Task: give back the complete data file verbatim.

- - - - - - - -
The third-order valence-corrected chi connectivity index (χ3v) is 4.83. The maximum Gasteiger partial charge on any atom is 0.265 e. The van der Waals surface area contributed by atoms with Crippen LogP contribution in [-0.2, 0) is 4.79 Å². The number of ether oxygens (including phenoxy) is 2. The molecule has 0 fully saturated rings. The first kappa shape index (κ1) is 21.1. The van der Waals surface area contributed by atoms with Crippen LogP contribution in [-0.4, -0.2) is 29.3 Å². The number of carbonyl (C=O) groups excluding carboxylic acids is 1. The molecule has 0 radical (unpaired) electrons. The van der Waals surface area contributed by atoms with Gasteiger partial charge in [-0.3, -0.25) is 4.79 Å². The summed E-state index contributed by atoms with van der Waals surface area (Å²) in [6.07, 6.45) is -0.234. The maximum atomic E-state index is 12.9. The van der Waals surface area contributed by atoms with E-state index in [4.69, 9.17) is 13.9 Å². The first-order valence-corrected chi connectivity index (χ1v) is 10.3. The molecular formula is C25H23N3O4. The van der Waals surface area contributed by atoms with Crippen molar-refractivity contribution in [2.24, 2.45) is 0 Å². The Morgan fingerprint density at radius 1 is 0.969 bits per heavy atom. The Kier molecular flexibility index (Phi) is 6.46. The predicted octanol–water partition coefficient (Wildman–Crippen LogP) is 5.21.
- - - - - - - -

The third-order valence-corrected chi connectivity index (χ3v) is 4.83. The maximum Gasteiger partial charge on any atom is 0.265 e. The van der Waals surface area contributed by atoms with Crippen LogP contribution in [-0.2, 0) is 4.79 Å². The number of ether oxygens (including phenoxy) is 2. The molecule has 0 fully saturated rings. The first kappa shape index (κ1) is 21.1. The van der Waals surface area contributed by atoms with Crippen LogP contribution in [-0.4, -0.2) is 29.3 Å². The number of carbonyl (C=O) groups excluding carboxylic acids is 1. The molecule has 0 radical (unpaired) electrons. The van der Waals surface area contributed by atoms with Gasteiger partial charge in [-0.3, -0.25) is 4.79 Å². The summed E-state index contributed by atoms with van der Waals surface area (Å²) in [6.07, 6.45) is -0.234. The maximum atomic E-state index is 12.9. The van der Waals surface area contributed by atoms with E-state index in [4.69, 9.17) is 13.9 Å². The first-order valence-corrected chi connectivity index (χ1v) is 10.3. The molecular formula is C25H23N3O4. The van der Waals surface area contributed by atoms with Crippen molar-refractivity contribution in [2.24, 2.45) is 0 Å². The Morgan fingerprint density at radius 1 is 0.969 bits per heavy atom. The Kier molecular flexibility index (Phi) is 6.46. The predicted octanol–water partition coefficient (Wildman–Crippen LogP) is 5.21.